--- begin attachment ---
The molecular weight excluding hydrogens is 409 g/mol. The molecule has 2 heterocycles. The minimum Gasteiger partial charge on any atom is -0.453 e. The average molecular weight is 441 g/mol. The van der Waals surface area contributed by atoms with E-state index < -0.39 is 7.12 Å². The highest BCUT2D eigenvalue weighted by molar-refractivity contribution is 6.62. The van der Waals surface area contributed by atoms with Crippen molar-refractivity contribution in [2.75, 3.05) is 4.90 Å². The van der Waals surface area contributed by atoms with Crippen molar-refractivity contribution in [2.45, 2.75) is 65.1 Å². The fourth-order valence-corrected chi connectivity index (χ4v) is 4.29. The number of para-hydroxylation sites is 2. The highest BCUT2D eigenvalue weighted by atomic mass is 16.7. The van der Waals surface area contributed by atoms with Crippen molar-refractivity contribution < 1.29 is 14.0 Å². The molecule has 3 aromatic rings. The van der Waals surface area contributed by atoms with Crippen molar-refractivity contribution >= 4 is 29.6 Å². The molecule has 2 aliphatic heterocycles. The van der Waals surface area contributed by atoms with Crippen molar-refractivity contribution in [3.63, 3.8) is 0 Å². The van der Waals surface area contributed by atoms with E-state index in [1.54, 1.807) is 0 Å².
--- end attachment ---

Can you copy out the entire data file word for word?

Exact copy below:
The molecular weight excluding hydrogens is 409 g/mol. The molecule has 2 heterocycles. The minimum Gasteiger partial charge on any atom is -0.453 e. The average molecular weight is 441 g/mol. The van der Waals surface area contributed by atoms with E-state index < -0.39 is 7.12 Å². The highest BCUT2D eigenvalue weighted by molar-refractivity contribution is 6.62. The van der Waals surface area contributed by atoms with Crippen molar-refractivity contribution in [2.75, 3.05) is 4.90 Å². The van der Waals surface area contributed by atoms with Crippen molar-refractivity contribution in [2.45, 2.75) is 65.1 Å². The fourth-order valence-corrected chi connectivity index (χ4v) is 4.29. The number of para-hydroxylation sites is 2. The highest BCUT2D eigenvalue weighted by atomic mass is 16.7. The van der Waals surface area contributed by atoms with Crippen molar-refractivity contribution < 1.29 is 14.0 Å². The molecule has 3 aromatic rings. The van der Waals surface area contributed by atoms with Crippen molar-refractivity contribution >= 4 is 29.6 Å². The molecule has 2 aliphatic heterocycles. The van der Waals surface area contributed by atoms with Crippen molar-refractivity contribution in [3.63, 3.8) is 0 Å². The van der Waals surface area contributed by atoms with E-state index in [1.54, 1.807) is 0 Å².